We don’t usually think of “buy-in” in terms of the business owners, but instead employees or investors. We know that every business owner has some level of buy-in. They have risked jobs, savings and personal time, but is that enough? I don’t think so.

Assess Your Buy-In

As I mentioned, there are certain traits that lead to different levels of buy-in. To assess your level of buy-in for your company, consider the following:

Are you completely to blame when your company does not achieve its goals?

Are you boldly telling people that your company provides the best service or product in your industry?

Do all your employees provide a minimum of 100% effort?

Do you give 200% effort and working evenly in and on your business?

Are you constantly learning new ways to work better and smarter in your company and be a more effective leader?

Do you regularly ask for customer feedback and refine your business model to improve?

Do you admit your weaknesses and hire specialists to help you in areas where you lack?

If you’ve quickly, confidently and honestly responded “yes” to these questions, then you have full buy-in to your business and your company is probably thriving because of it. If you had to think twice about any of your answers, then …. (you know where this is going).

The first question is a strong indicator. How many business owners do you know who are quick to blame others for the poor financial outcome of their business? They blame their employees; the economy, their competitors, but never themselves. The truth is, the outcome of your business is completely your responsibility. And that’s a heavy load to carry.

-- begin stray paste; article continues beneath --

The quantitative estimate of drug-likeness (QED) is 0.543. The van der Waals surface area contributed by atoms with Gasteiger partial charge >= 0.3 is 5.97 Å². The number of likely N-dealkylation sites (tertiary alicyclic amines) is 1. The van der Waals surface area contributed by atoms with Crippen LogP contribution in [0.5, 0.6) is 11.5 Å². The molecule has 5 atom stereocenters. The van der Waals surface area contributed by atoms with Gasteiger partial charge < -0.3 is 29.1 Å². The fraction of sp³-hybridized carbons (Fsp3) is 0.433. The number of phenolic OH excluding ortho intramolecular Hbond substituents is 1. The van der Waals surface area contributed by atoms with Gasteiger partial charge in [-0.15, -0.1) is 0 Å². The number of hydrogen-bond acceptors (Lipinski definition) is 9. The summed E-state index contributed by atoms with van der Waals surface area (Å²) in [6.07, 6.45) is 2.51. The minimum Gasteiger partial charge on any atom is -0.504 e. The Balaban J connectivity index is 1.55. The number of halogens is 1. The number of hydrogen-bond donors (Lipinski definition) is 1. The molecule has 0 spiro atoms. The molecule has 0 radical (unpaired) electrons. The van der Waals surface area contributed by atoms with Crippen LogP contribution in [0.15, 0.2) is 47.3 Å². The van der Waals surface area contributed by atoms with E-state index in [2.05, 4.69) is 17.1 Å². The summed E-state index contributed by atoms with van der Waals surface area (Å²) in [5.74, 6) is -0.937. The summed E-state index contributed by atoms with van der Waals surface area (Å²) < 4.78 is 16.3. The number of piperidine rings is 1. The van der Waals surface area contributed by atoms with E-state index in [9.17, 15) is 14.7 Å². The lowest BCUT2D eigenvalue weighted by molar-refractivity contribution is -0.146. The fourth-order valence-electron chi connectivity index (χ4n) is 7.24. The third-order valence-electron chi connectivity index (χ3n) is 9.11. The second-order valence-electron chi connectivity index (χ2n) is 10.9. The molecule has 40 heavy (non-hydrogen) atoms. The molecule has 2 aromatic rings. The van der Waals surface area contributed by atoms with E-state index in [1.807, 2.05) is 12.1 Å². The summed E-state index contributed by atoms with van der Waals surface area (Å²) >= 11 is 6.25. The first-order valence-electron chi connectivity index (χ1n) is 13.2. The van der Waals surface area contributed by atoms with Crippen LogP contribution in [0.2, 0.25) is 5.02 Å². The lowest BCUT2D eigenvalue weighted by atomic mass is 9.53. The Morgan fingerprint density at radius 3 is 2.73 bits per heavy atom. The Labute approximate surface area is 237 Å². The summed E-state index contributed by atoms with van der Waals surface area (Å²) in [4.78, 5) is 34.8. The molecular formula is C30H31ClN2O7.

So, if you’re ready to admit you could be a bit more invested in your company, don’t worry – there’s hope for you. I know that you want your business to thrive and grow. You want to be known and revered in your industry – and you definitely want people to be calling you for business, instead of you having to chase them. So what’s your tipping point?

It’s not as hard as you might imagine. These three key elements will help you build a successful and sustainable business:

  • Don’t make the business about you. Think of your business as a separate entity from you. Market the products and services with confidence and pride. Tell people that you work for the greatest company in the world because you do. Many people aren’t comfortable tooting their own horn. They don’t want to come across egotistical or conceited. However, if you talk about your company as a separate entity, it’s easier to boast and rave about the amazing things it provides! (If you worked for an amazing company owned by someone else, raving about it would be easy. Why shouldn’t you do this for your own company. Don’t you believe it is the best?)